- Benin was formerly known as Dahomey, a prominent West African kingdom that rose in the 15th century. The territory became a French Colony in 1872 and achieved independence in 1960. Benin is now one of Africa’s most stable democracies.
- Located in West Africa, Benin is bordered by Togo to the West, Nigeria to the East and Burkina Faso and Niger to the North. The country covers 112,622 sq km with a population of approximately 9.4 million people. The capital is Porto-Novo, but the seat of government is in nearby Cotonou, the largest city.
- Benin is a tropical, sub-Saharan nation, with a developing economy dependent on agriculture, cotton production and regional trade. Benin uses the CFA franc, which is pegged to the euro. In spite of recent economic growth, Benin remains one of the poorest nations in Africa, and the world. The country is home to almost 10 million people, many of whom still lack access to basic social services and remain dependent upon subsistence farming.
3. Almost 40% of Benin’s population lives below the poverty line. Extreme poverty has had devastating consequences here, for example causing an increase in human trafficking in recent years.
- The National language of Benin is French with English taught in Secondary schools, however many African languages are spoken. There are about 50 languages and dialects, and most people speak at least two languages. Approximately 36% of the population is illiterate.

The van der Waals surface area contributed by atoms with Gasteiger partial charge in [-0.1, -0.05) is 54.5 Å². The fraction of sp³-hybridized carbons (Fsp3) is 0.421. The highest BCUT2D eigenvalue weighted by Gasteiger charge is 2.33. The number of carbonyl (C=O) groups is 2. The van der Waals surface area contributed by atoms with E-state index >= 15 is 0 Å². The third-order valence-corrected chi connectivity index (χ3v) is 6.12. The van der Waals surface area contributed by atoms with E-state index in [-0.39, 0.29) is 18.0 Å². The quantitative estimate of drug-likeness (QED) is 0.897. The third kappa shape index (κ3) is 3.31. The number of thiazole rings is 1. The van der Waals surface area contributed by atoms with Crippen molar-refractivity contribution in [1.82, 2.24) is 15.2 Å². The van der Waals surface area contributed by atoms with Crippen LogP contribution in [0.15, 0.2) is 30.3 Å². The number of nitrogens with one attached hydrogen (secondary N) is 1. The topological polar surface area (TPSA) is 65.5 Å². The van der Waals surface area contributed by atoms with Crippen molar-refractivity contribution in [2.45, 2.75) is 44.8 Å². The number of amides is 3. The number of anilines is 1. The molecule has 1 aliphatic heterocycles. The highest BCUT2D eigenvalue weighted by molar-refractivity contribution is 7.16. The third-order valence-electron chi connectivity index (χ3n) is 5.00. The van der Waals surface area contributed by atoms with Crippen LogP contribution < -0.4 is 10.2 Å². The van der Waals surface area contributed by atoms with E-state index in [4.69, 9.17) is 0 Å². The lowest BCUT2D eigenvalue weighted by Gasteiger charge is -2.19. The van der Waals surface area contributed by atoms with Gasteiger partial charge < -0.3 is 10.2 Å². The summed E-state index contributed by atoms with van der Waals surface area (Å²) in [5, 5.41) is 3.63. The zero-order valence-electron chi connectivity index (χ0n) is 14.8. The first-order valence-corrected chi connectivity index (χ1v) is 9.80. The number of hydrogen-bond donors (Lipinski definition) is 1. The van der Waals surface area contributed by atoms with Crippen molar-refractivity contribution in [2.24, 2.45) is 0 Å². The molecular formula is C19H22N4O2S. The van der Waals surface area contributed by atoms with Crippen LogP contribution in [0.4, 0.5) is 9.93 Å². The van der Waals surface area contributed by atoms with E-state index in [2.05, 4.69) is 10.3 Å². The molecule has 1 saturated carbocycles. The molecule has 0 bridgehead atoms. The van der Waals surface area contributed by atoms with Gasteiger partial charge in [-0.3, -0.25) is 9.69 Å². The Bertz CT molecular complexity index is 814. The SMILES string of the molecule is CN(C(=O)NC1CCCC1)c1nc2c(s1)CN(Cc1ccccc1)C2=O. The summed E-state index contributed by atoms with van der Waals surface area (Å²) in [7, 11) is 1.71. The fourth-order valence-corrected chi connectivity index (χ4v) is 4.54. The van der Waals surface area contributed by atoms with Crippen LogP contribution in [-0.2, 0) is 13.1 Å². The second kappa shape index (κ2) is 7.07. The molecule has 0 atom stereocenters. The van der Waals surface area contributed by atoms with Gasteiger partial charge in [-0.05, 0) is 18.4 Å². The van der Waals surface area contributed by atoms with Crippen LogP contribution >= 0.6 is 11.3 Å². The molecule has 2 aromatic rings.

- The largest religious group in Benin is Roman Catholicism, followed closely by Islam, Vodun and Protestantism.
- Benin is severely underdeveloped, with life expectancy at 55 years for men and 59 years for women, shorter than the life expectancy of 165 other countries. 44% of Benin’s population is fourteen years old or younger.
- Benin ranks 166th on the UN’s Human Development Index out of the 188 countries and territories evaluated. The country has the 23rd highest infant mortality rate in the world, with an average of 57 deaths per 1,000 live births.
- Benin’s hospitals provided .5 beds per 1,000 people in 2010, and since then the government has set goals of expanding its healthcare system. Mercy Ships will be working with local governments during our 2016/2017 field service to run healthcare training programs and help build medical infrastructure.
- The Africa Mercy was originally scheduled to be in Benin for Mercy Ships 2013/2014 field service, however the outbreak of Ebola in nearby regions caused Mercy Ships to work in Southern Africa instead. With Ebola no longer a threat and a huge need for healthcare services and infrastructure, we can’t wait to serve the worthy nation of Benin for our 2016/2017 field service!
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